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Source: World Wildlife Fund

Washington, DC (September 25, 2019) – No part of the world will be spared from the impacts of climate change as oceans warm and ice sheets and glaciers melt, causing rapid sea-level rise that could affect one billion people by 2050.

Accelerating changes in the oceans and cryosphere – the earth’s snow and ice-covered places – is one of the most dramatic consequences of the climate crisis. A new UN report from the International Panel on Climate Change makes it clear that changes will continue and be irreversible even if the climate stabilizes. For instance, ice-dependent polar species such as walrus and penguins are threatened as their sea ice habitat is disappearing.

However, we can manage the worst risks by sharply cutting emissions. Leaders must rapidly scale up the use of renewable energy and significantly increase funding for resilience and adaptation. This will give people and nature more time to adapt. When ecosystems are protected and restored, they can continue to support human livelihoods and wellbeing and help mitigate climate risks as well. Coastal ecosystems like mangroves and salt marshes can protect against extreme weather and coastal erosion, remove carbon from the air and provide nurseries for fish.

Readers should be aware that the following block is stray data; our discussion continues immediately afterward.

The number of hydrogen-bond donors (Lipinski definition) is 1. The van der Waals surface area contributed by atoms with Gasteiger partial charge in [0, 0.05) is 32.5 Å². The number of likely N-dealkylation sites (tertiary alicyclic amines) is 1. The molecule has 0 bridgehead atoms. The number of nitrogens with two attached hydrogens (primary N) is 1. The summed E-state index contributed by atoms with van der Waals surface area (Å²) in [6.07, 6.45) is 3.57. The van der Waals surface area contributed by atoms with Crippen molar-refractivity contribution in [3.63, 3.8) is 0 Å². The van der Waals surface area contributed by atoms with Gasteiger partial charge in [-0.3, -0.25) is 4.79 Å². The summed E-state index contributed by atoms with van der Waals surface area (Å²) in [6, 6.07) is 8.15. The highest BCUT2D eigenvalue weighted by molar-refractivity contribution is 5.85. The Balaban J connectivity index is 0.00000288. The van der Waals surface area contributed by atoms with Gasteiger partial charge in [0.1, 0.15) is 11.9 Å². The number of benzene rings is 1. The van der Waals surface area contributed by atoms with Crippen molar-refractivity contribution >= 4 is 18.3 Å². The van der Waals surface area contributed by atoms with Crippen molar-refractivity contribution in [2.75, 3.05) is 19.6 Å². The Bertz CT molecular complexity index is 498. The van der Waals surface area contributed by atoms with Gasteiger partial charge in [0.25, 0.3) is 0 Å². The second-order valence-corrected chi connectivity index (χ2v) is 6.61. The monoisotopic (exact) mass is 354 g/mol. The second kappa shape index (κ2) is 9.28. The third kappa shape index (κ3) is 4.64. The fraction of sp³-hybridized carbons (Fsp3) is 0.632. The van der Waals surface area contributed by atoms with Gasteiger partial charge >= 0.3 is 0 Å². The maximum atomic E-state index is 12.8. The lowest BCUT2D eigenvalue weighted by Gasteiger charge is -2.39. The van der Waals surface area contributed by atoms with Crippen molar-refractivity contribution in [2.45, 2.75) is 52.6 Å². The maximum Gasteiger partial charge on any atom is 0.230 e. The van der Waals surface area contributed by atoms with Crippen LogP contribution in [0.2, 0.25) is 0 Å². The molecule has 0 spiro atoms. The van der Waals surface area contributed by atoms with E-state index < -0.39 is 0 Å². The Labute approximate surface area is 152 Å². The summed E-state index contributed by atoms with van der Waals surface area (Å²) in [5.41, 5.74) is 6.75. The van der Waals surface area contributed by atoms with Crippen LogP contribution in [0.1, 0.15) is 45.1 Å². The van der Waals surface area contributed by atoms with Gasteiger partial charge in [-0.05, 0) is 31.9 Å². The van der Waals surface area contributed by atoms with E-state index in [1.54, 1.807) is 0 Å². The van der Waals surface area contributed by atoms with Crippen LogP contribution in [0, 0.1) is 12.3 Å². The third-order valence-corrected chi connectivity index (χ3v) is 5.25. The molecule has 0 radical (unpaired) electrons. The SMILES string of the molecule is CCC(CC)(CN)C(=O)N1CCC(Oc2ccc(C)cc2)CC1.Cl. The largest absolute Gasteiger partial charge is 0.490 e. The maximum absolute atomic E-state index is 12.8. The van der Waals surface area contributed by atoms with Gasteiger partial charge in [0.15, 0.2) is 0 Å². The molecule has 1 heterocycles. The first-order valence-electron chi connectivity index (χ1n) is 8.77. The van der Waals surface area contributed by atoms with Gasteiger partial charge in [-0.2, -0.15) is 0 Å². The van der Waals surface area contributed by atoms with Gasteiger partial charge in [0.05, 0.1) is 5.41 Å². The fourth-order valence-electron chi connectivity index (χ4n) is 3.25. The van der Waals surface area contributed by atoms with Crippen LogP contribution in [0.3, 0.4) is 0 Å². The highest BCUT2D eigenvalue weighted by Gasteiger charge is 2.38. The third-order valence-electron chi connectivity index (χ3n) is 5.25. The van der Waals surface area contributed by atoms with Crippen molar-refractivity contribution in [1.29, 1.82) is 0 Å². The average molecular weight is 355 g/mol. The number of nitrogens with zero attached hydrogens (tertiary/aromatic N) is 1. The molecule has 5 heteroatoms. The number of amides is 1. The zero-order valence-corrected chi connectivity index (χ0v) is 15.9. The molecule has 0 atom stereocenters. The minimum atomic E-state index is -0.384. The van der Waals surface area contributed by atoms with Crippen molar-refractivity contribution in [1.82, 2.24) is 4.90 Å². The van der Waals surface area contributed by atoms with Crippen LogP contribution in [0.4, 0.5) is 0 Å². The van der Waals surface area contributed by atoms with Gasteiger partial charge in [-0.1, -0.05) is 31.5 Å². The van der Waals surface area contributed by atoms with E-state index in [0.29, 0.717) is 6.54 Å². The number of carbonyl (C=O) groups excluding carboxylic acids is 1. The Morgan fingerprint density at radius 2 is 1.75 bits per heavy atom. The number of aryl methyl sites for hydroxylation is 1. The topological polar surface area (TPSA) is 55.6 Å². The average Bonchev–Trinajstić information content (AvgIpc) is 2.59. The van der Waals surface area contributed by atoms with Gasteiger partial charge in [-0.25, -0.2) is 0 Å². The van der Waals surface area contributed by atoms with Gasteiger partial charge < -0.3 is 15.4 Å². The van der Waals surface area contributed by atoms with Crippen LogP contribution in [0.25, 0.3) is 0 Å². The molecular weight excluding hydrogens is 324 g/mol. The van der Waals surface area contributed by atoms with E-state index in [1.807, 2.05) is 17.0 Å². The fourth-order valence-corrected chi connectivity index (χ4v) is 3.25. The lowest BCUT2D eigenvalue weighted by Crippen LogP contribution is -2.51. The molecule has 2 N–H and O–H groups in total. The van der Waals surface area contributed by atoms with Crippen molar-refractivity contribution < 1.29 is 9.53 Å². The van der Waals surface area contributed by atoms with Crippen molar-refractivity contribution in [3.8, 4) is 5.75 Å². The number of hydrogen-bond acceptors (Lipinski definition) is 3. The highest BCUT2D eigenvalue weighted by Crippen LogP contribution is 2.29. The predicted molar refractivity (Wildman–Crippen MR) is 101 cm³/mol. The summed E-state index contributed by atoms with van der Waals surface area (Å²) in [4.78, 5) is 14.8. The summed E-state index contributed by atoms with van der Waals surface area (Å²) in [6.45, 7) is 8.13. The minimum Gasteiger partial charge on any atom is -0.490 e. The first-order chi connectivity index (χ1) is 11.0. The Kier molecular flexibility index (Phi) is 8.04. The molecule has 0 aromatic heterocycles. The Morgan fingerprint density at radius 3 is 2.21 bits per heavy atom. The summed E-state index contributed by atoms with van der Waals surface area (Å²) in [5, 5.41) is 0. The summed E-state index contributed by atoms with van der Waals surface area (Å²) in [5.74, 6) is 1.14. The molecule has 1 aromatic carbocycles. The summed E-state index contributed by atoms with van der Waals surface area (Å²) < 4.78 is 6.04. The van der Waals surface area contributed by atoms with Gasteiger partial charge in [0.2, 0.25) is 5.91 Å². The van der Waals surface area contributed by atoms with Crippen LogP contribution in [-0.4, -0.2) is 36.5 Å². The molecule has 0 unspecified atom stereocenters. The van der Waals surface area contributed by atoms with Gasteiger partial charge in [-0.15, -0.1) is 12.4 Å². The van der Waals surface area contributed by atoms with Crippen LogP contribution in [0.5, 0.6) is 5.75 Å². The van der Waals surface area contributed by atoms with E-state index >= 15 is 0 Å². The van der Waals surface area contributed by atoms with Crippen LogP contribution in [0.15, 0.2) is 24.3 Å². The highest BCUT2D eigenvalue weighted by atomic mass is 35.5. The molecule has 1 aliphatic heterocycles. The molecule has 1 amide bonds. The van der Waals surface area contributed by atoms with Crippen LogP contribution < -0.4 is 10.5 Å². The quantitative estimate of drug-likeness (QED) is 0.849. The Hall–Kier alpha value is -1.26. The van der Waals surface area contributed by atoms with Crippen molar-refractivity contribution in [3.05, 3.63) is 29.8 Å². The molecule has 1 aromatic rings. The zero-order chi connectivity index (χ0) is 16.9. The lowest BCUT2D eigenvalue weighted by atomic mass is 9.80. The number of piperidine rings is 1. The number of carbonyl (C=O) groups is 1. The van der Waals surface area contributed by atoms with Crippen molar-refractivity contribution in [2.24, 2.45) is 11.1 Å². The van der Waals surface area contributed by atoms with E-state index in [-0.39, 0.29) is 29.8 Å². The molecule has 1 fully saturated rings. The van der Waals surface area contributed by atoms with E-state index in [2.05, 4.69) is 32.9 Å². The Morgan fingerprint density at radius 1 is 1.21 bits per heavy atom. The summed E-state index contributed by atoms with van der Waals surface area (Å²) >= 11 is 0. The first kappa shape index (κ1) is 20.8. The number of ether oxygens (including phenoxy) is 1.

This report follows Monday’s Climate Action Summit in New York City, where the world’s biggest emitters failed to rally to the UN Secretary-General’s call to bring ambitious, concrete plans to further cut their emissions.

Margaret Williams, managing director of WWF’s Arctic Program said: “Oceans feed our families, economies and souls. This report tells us that oceans – especially those in the polar regions – can no longer endure the pressures of carbon-fueled industrialization we humans created.

“We urgently need political will to implement solutions, recognizing that investment in climate action and increased ocean conservation is a solid down payment on future human and economic wellbeing.”

MIL OSI New Zealand News